Lenin's Tomb: The Last Days of the Soviet Empire

Lenin's Tomb: The Last Days of the Soviet Empire

by David Remnick
     
 

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In the tradition of John Reed's classic Ten Days That Shook the World, this bestselling account of the collapse of the Soviet Union combines the global vision of the best historical scholarship with the immediacy of eyewitness journalism. "A moving illumination . . . Remnick is the witness for us all." —Wall Street Journal.  See more details below

Overview

In the tradition of John Reed's classic Ten Days That Shook the World, this bestselling account of the collapse of the Soviet Union combines the global vision of the best historical scholarship with the immediacy of eyewitness journalism. "A moving illumination . . . Remnick is the witness for us all." —Wall Street Journal.

Editorial Reviews

From the Publisher
An engrossing and essential addition to the human and political literature of our time." —The New York Times

The most eloquent chronicle of the Soviet empire's demise published to date.... It is hard to conceive of a work that might surpass it."—Francine du Plessix Gray, Washington Post Book World

"An eloquent and riveting oral history of an epochal moment of change." —Michael Ignatieff, The Los Angeles Times

"Remnick ... has achieved a very rare feat: to make the reader feel he has been present himself at a great turning point in history. It is a stunning book, moving and vivid from the first page to last." —Robert A. Caro

"Utterly absorbing.... If you did not have the opportunity to witness the Soviet empire in its death throes, Lenin's Tomb will take you there." —Jack F. Matlock, Jr.

Publishers Weekly - Publisher's Weekly
An outstanding account of the unravelling of the Soviet empire; with a new afterword by the author. (May)
Library Journal
In January 1988, Remnick began a tour as a reporter at the Moscow bureau of the Washington Post just in time for a front row seat to the collapse of the Soviet Union and its Communist Party. Assignments brought him into contact with everyone from elite, old-guard communists and neo-Stalinists to liberal democrats and leaders of the reform movement. Remnick recounts the particulars of these interactions in this intimate and personal account of one of the century's climactic events. His chronicle includes interesting vignettes, and his depiction of the abortive 1991 attempt to overthrow Gorbachev is compelling. Nevertheless, perspective and a sense of the monumental are hidden in ponderous, sometimes redundant detail. Of passing interest, this is suitable for popular collections. Previewed in Prepub Alert, LJ 2/1/92.-- James R. Kuhlman, Univ. of Alabama Lib., Tuscaloosa
New York Times Books of the Century
He argues convincingly that what died in the old Soviet leadership...was its unending assault not only on people but on memory.
Kirkus Reviews
It's hard to imagine any book on the last years of Communism in the Soviet Union surpassing this one by Remnick, who covered the events for The Washington Post. Remnick's story is about far more than simply the economic failure of Communism. For 70 years, he emphasizes, history in the Soviet Union had been the instrument of the Communist Party—and "history, when it returned, was unforgiving." From his own travels, and from conversations with former Soviets at every level of society, Remnick conveys unforgettably the impact of that history. There's the testimony of General Volkogonov, who as a historical researcher and loyal Party member found that on just one day, December 12, 1938, Stalin, after signing the death sentences of about five thousand people—including many the Soviet dictator knew personally—went to his personal theater and watched two movies, including Happy Guys. There's the story of the man Remnick met in Magadan, that "gulag boomtown," who as a young boy lived in a house close to the port, from which long lines of prisoners marched toward the camps scattered for hundred of miles throughout Kolyma. The author spoke to people of every kind—from Politburo leaders to bums in the street; from Gorbachev's first girlfriend to simple people still passionately dedicated to the memory of Stalin—and he has an almost poetic ability to convey character and scenes economically and vividly: One ideologist, he says, "looked like a teacher who specialized in handwriting and never gave an A." Commenting on his findings, Remnick notes that, today, "the fate of Russia hinges, once more, on the skills, inclinations, and heartbeat of one man. This time it is BorisYeltsin...No one knows what would happen should Yeltsin fall from power...The institutions of this new society are embryonic, infinitely fragile." Brilliant, evocative, riveting.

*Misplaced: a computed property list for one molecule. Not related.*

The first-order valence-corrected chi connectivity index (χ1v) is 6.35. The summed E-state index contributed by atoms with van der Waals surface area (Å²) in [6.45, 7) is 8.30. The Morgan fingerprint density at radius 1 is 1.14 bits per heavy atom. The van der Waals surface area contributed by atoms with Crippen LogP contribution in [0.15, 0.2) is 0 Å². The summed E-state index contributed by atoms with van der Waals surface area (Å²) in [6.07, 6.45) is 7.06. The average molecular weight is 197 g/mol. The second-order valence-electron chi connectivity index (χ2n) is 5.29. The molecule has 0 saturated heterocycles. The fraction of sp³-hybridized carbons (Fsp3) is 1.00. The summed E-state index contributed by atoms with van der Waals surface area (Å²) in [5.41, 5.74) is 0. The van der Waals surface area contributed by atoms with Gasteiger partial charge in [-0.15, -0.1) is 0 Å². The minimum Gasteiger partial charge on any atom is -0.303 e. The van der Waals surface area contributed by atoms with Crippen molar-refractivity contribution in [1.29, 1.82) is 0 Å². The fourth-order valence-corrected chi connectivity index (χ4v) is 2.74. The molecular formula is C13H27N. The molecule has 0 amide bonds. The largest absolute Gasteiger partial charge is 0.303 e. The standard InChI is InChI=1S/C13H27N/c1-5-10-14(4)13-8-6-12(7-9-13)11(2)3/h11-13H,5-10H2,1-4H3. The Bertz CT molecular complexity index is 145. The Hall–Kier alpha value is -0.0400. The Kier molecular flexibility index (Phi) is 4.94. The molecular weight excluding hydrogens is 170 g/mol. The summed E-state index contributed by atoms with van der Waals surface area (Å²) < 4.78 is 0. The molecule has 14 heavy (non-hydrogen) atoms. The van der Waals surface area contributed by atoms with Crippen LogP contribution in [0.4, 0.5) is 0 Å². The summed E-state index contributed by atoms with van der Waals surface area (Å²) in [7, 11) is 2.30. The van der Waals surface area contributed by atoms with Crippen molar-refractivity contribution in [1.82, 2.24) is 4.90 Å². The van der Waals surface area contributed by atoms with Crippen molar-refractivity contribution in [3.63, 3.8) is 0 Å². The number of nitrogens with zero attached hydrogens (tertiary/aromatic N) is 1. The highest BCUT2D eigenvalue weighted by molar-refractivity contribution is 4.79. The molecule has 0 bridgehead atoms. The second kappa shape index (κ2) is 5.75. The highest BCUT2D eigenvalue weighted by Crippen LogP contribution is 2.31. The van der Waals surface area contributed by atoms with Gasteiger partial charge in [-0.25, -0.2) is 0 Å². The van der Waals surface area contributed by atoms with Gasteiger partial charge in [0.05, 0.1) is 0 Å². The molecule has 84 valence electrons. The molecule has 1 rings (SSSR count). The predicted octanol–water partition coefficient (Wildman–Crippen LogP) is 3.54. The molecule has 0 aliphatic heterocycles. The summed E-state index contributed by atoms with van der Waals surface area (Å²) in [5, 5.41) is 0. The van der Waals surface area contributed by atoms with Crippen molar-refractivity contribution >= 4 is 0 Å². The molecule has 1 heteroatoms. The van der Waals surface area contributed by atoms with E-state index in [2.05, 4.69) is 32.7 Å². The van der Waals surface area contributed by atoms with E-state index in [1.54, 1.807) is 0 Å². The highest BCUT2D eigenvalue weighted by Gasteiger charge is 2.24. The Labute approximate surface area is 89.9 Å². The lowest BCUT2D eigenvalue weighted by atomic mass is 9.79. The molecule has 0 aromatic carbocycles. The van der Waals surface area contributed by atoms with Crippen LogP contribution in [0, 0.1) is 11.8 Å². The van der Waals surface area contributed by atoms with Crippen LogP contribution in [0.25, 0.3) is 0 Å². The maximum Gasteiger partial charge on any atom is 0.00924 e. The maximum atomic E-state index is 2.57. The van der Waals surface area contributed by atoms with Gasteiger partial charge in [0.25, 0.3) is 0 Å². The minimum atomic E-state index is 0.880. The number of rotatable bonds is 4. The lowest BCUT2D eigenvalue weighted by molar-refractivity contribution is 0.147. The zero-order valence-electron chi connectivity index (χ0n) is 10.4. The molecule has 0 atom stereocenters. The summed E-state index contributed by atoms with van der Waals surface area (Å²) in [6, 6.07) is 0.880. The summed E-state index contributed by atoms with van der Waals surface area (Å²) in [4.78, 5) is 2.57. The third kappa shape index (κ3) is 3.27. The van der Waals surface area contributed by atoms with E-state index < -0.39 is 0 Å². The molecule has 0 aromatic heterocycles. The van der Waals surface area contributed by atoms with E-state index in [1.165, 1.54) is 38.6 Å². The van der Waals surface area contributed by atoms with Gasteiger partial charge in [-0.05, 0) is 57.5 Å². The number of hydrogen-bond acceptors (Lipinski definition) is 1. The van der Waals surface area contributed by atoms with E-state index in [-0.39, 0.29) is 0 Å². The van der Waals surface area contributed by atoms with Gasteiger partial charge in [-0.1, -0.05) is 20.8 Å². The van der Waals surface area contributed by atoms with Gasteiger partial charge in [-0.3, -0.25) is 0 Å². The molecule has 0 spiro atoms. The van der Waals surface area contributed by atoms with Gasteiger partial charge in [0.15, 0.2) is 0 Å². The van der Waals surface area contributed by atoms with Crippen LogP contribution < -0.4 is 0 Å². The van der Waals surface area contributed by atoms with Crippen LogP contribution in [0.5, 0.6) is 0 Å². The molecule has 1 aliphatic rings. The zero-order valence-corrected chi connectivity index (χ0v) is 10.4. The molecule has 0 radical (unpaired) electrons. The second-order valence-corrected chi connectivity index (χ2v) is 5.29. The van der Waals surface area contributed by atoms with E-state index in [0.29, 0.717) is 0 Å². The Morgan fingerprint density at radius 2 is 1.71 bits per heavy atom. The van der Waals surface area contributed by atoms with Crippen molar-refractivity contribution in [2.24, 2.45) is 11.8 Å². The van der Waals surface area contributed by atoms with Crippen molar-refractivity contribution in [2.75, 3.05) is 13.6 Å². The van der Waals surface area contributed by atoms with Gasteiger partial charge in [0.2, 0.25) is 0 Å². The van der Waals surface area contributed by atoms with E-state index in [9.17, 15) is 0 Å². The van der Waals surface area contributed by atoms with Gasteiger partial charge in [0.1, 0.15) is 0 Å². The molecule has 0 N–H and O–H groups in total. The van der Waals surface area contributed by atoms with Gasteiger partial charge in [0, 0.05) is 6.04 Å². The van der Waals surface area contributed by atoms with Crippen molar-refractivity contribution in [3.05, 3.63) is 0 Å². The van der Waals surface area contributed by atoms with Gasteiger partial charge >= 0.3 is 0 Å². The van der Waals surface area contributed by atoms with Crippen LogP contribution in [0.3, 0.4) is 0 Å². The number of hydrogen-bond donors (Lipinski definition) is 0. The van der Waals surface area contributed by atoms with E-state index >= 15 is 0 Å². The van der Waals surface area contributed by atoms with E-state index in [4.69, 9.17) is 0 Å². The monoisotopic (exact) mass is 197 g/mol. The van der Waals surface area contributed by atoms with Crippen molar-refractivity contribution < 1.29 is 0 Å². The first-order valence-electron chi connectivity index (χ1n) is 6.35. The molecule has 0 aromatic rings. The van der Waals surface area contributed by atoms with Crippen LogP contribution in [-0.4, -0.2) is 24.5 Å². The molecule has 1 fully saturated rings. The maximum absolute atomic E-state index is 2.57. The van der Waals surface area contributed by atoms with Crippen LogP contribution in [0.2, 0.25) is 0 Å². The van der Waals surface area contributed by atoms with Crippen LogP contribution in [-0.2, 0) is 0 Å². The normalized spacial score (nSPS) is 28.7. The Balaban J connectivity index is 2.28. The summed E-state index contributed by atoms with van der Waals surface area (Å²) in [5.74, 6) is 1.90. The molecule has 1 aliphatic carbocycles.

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Product Details

ISBN-13:
9780679751250
Publisher:
Knopf Doubleday Publishing Group
Publication date:
04/28/1994
Edition description:
Reprint
Pages:
588
Sales rank:
216,744
Product dimensions:
5.17(w) x 7.98(h) x 1.25(d)

Meet the Author

David Remnick was a reporter for The Washington Post
for ten years, including four in Moscow. He joined The
New Yorker as a writer in 1992 and has been the magazine’s editor since 1998. Mr. Remnick served as an Olympic Correspondent and Commentator for NBC during the Sochi 2014 Winter Olympics.

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